The Not Quite Adventures of a Professional Archaeologist and Aspiring Curmudgeon

Tuesday, January 31, 2012

Another Distraction

So, one part of the reason that my posts have been a bit sporadic as of late is that I have been int he field alot, and there were the holidays.  However, it looks like this sporadic posting may continue for a while because we have recently discovered that my partner, Kaylia, is pregnant (which we planned, so we're both pretty happy about this).  So, my attention is likely to be on other things more often from here on out.  I will continue to update, and I will try to get back to my old 3-times-a-week schedule, but we will see how it goes.

And, for anyone offended, the title of this post is intended as a joke. 

Monday, January 30, 2012

On The Eventual Loss of Field Work

I have come to realize recently that my days in the field are likely numbered.

This isn't a shock, or even a gloomy outlook.  quite the contrary, in fact.  The next step in my career will likely be one of project management, which means more time dealing with management-level stuff rather than the day-to-day issues of field work and logistics.  Now, this step is likely years off, and it is one that I could probably stall even longer if I wished to, but that comes to the fact that my partner and I are talking about having children, and I wish to spend more times with my nephews and nieces while they are still young enough to appreciate their eccentric uncle, which means a more stable weekly schedule, which, in turn, means less field work.  So, even though the next step may be a few years off, I have no desire to hold it off any longer than necessary, and may even be looking for ways to make it happen sooner.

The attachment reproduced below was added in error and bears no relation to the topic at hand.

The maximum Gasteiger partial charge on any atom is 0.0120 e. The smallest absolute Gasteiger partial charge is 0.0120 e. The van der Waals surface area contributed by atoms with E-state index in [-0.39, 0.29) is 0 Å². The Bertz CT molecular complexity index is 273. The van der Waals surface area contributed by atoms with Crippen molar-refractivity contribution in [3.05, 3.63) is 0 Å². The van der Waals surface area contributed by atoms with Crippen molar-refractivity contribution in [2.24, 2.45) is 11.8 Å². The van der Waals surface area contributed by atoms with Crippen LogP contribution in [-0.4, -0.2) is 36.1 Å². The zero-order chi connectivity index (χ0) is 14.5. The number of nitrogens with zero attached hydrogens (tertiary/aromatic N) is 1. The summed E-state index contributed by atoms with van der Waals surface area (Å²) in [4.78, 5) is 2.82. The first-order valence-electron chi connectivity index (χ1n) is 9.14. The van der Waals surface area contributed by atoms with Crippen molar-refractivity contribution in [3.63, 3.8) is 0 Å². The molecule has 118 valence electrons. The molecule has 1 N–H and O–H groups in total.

So, the loss of fieldwork is still a ways off, and I am not gloomy over the eventual loss of field work as a regular part of my life.  But, I will admit, I will be a little sad to see it go.

This was not always the case, however.  Back in early 2007, I had worked for companies that had large local clients, and therefore field work consisted of going out for the day, and coming back home at night.  I rarely had to stay overnight anywhere, and then never for more than a four-night stint.  I then went to work for a company based in Santa Cruz (the town in which I had wished, and still do wish now that I have left it, to settle).  This company had very little local work, and so we spent at least 30% of our time away from home (the rest of that time was spent writing reports, preparing for field work, doing lab work, and handling our few local projects).  And so I was thrust into the much more common world of the field archaeologist - travel and hotels. 

I didn't like it.  I have long been a creature of habit, and I had developed a life for myself where I had my daily and weekly routines in which I reveled.  I liked my weekly gaming group, my nightly walks, and the three to four nights a week that I walked down to the local coffee shop to either write or read (in fact, most of the blog entries on this site dating to before December 2008 were written in the Coffee Cat in Scotts Valley, CA).  I did not like having my habits interrupted, and being sent out for field work felt like an interruption.  I disliked being sent away, and the entire time I was out, I longed for my return home.

But then some things happened.

The first is that I began to realize that fieldwork, even at its most miserable, tended to provide fodder for great stories that I could tell later.  When my friends in the tech industry would talk about difficult situations at work, I could always contribute a story about nearly being stampeded by cattle, or driving on a road that appeared to be in danger of collapsing into a canyon, or having to learn how to stop a pack of dogs using nothing but chutzpah.  I found that I rather enjoyed being the "guy who has the best stories", never having to embellish the stories. 

I also began to get a bit into the spirit of adventure that was inherent in the work.  Archaeology is an infinitely more sedate field than movies would lead one to believe, but there is always the possibility that some strange thing will happen (as evidence by many of the stories on this blog), and even if it doesn't, you spend time going to enough different types of places that nobody else has quite the same breadth of experience as you do.  There are stretches of boredom, and even longer stretches of basic routine work, but these are punctuated by weird occurrences, funny events, and exciting discoveries.  I am not risking life and limb on a regular basis (provided that I follow my safety plan), but I still get to see and do some exciting things.